- 1914: Outbreak of World War I: Russia fortifies the Islands.
- 1916: The islands were remilitarised by Russia and used, among others, as a submarine base during World War I.
- 1917 – Russian Revolution: Finland declared independent. The Islanders by plebiscite (25–29 December) demand reunion with Sweden.
- 1918: Independence of Finland recognized by Soviet Government, Sweden, and Germany. Bolshevik force landed in the Islands. Swedish military expedition (February). Germany occupies the Islands (march-October).
- 1918: Appeals of islanders for reunion with Sweden – to Finland, Germany, and Sweden (March); to United States, France, and Great Britain (November 9); to Finland (November 18).
- March 1918: Occupation by Germany.
- 1919: Swedish Government brings the question before the Paris Peace Conference (March 18).
- 1921: The Åland Convention re-established the demilitarised status of the islands.
- Stone Age Åland. Retrieved 29 August 2006. (in Swedish)
- December 2006, Anne-Maj Lahdenperä Pöyry Environment Oy, Working Report 2006-111, Literature Review on Future Development of the Baltic Sea and Recommendations for Safety Modelling
- Prothero, G.W. (1920). The Åland Islands. Great Britain. Foreign Office. Historical Section. p. 9.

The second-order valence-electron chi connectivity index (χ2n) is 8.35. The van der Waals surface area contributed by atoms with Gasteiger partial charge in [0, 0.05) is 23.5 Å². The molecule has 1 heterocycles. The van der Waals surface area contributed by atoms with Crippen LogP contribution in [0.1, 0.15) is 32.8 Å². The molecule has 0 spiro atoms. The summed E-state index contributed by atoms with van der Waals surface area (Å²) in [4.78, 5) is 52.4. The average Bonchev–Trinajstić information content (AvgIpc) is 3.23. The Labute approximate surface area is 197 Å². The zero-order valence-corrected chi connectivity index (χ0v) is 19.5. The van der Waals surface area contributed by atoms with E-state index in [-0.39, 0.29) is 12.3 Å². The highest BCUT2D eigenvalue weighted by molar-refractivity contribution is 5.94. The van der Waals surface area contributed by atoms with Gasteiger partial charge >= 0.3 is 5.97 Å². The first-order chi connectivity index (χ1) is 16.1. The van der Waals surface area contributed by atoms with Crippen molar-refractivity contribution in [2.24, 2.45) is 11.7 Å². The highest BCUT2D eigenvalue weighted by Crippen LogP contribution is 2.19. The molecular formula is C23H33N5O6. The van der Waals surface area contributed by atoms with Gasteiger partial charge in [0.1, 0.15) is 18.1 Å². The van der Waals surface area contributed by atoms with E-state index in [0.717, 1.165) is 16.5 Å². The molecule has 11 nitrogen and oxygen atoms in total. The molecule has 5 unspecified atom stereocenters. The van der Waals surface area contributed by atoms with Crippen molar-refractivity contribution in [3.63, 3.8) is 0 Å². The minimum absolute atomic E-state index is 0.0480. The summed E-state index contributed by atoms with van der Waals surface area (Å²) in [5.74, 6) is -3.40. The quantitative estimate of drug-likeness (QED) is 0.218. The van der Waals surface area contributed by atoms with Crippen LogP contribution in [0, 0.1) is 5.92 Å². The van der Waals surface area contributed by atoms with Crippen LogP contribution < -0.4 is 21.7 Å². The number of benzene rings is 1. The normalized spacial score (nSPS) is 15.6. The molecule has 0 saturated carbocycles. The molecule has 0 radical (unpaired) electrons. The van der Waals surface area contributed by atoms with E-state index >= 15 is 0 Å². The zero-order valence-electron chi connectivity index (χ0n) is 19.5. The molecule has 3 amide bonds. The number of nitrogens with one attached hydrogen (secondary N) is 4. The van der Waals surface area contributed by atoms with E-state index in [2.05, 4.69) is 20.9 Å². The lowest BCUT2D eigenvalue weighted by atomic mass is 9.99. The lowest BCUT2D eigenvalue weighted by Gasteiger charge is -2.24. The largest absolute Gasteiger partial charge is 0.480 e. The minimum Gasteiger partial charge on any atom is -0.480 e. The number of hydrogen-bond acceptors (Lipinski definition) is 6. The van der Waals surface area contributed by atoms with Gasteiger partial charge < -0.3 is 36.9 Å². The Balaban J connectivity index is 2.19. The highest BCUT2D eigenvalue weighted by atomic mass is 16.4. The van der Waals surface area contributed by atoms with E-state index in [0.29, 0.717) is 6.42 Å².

- Prothero, G.W. (1920). The Åland Islands. Great Britain. Foreign Office. Historical Section. p. 3.
- Prothero, G.W. (1920). The Åland Islands. Great Britain. Foreign Office. Historical Section. pp. 9–10.
- Prothero, G.W. (1920). The Åland Islands. Great Britain. Foreign Office. Historical Section. p. 6.
This article incorporates text from a publication now in the public domain: Chisholm, Hugh, ed. (1911). "Åland Islands". Encyclopædia Britannica. 1 (11th ed.). Cambridge University Press. p. 469. This article incorporates text from a publication now in the public domain: Prothero, G.W. (1920). The Åland Islands. Great Britain. Foreign Office. Historical Section. pp. 9–10.